Tools for building fast, hackable, pseudospectral partial differential equation solvers on periodic domains



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This software provides tools for partial differential equations on periodic domains using Fourier-based pseudospectral methods. A central intent of the software's design is also to provide a framework for writing new, fast solvers for new physical problems. The code is written in Julia.

For more details refer to the documentation.


To install, use Julia's built-in package manager to add the package and also to instantiate/build all the required dependencies

julia> using Pkg
julia> Pkg.add("FourierFlows")
julia> Pkg.instantiate()

The most recent version of FourierFlows.jl requires Julia v1.5 or later.

The latest version that is compatible with Julia v1.0.5 (the current long-term-release) is FourierFlows.jl v0.4.5.


See the documentation for tutorials on (i) how construct grids and use Fourier transform to compute derivatives and (ii) how to set up a PDE, time-step it forward. and visualize the output.


For now, FourierFlows.jl is restricted to run on either a single CPU or single GPU. Multi-threading can enhance performance for the Fourier transforms. By default, FourierFlows.jl will use the maximum number of threads available on your machine. You can set the number of threads used by FourierFlows.jl by setting the environment variable, e.g.,


For more information on multi-threading users are directed to the Julia Documentation.

If your machine has more than one GPU available, then functionality within CUDA.jl package enables the user to choose the GPU device that FourierFlows.jl should use. The user is referred to the CUDA.jl Documentation; in particular, CUDA.devices and CUDA.CuDevice.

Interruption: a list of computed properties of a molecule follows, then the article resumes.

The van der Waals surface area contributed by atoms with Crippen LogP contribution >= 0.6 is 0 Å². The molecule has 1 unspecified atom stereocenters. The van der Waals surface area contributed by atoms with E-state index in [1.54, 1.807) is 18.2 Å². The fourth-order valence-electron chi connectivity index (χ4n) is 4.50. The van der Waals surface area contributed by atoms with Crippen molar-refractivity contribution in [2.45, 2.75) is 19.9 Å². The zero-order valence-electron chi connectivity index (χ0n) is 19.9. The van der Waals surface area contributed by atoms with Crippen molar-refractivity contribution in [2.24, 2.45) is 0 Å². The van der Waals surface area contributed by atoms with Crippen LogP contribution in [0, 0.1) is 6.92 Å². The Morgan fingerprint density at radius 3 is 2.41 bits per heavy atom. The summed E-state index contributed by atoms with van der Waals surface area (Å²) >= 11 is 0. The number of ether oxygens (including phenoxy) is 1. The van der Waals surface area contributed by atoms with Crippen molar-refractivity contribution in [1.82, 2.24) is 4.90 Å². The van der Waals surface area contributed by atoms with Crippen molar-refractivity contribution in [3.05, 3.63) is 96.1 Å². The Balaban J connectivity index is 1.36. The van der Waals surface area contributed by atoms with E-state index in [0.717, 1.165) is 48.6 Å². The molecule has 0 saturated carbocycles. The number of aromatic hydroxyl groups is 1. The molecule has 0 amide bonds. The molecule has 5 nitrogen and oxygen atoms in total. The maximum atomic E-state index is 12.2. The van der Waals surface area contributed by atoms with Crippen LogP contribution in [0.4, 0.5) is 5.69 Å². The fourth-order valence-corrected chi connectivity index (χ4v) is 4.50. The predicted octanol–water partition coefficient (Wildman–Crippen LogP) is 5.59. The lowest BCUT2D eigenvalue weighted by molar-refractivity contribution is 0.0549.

An example for coding up and solving the linear shallow water equations is documented.

See also the child packages GeophysicalFlows.jl for example usage of FourierFlows.jl for problems in Geophysical Fluid Dynamics.

Getting help

Interested in using FourierFlows.jl or trying to figure out how to use it? Please feel free to ask us questions and get in touch! The documentation is always the best place to start. Check out the examples and open an issue or start a discussion if you have any questions, comments, suggestions, etc.


FourierFlows is currently being developed by Gregory L. Wagner (@glwagner) and Navid C. Constantinou (@navidcy).


The code is citable via zenodo. Please cite as:

Navid C. Constantinou & Gregory L. Wagner. (2021). FourierFlows/FourierFlows.jl: FourierFlows v0.7.1 (Version v0.7.1). Zenodo. http://doi.org/10.5281/zenodo.1161724


We are excited to get more people involved in contributing to the development of FourierFlows.jl! We welcome any contribution, no matter how big or small! It's always great to have new people look at the code with fresh eyes: you will see errors that other developers have missed.

Let us know by open an issue or start a discussion if you'd like to work on a new feature or implement a new module, if you're new to open-source and want to find a cool little project or issue to work on that fits your interests! We're more than happy to help along the way.

For more information, check out our contributor's guide.

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